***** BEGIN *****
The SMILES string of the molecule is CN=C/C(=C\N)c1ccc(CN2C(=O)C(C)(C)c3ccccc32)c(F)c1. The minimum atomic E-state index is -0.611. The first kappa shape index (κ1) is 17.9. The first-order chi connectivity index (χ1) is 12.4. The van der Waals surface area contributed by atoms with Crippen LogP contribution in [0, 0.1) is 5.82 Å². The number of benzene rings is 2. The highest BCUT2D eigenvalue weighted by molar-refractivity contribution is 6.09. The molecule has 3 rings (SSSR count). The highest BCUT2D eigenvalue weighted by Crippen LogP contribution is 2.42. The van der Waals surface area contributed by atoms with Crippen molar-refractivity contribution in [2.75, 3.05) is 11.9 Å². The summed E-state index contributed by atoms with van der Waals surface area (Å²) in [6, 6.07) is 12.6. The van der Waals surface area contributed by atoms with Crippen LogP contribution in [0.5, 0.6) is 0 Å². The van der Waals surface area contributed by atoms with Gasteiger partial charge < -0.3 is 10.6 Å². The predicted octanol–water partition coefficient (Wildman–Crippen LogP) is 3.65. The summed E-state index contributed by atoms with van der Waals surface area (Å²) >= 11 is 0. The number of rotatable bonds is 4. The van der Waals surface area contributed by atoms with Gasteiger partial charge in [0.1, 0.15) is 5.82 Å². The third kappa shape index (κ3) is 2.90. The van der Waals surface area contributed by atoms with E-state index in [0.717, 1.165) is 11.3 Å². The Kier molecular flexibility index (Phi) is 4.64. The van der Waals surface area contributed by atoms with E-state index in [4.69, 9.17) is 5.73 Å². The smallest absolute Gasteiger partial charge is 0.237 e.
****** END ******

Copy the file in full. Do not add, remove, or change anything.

The SMILES string of the molecule is CN=C/C(=C\N)c1ccc(CN2C(=O)C(C)(C)c3ccccc32)c(F)c1. The minimum atomic E-state index is -0.611. The first kappa shape index (κ1) is 17.9. The first-order chi connectivity index (χ1) is 12.4. The van der Waals surface area contributed by atoms with Crippen LogP contribution in [0, 0.1) is 5.82 Å². The number of benzene rings is 2. The highest BCUT2D eigenvalue weighted by molar-refractivity contribution is 6.09. The molecule has 3 rings (SSSR count). The highest BCUT2D eigenvalue weighted by Crippen LogP contribution is 2.42. The van der Waals surface area contributed by atoms with Crippen molar-refractivity contribution in [2.75, 3.05) is 11.9 Å². The summed E-state index contributed by atoms with van der Waals surface area (Å²) in [6, 6.07) is 12.6. The van der Waals surface area contributed by atoms with Crippen LogP contribution in [0.5, 0.6) is 0 Å². The van der Waals surface area contributed by atoms with Gasteiger partial charge < -0.3 is 10.6 Å². The predicted octanol–water partition coefficient (Wildman–Crippen LogP) is 3.65. The summed E-state index contributed by atoms with van der Waals surface area (Å²) >= 11 is 0. The number of rotatable bonds is 4. The van der Waals surface area contributed by atoms with Gasteiger partial charge in [0.1, 0.15) is 5.82 Å². The third kappa shape index (κ3) is 2.90. The van der Waals surface area contributed by atoms with E-state index in [0.717, 1.165) is 11.3 Å². The Kier molecular flexibility index (Phi) is 4.64. The van der Waals surface area contributed by atoms with E-state index in [4.69, 9.17) is 5.73 Å². The smallest absolute Gasteiger partial charge is 0.237 e.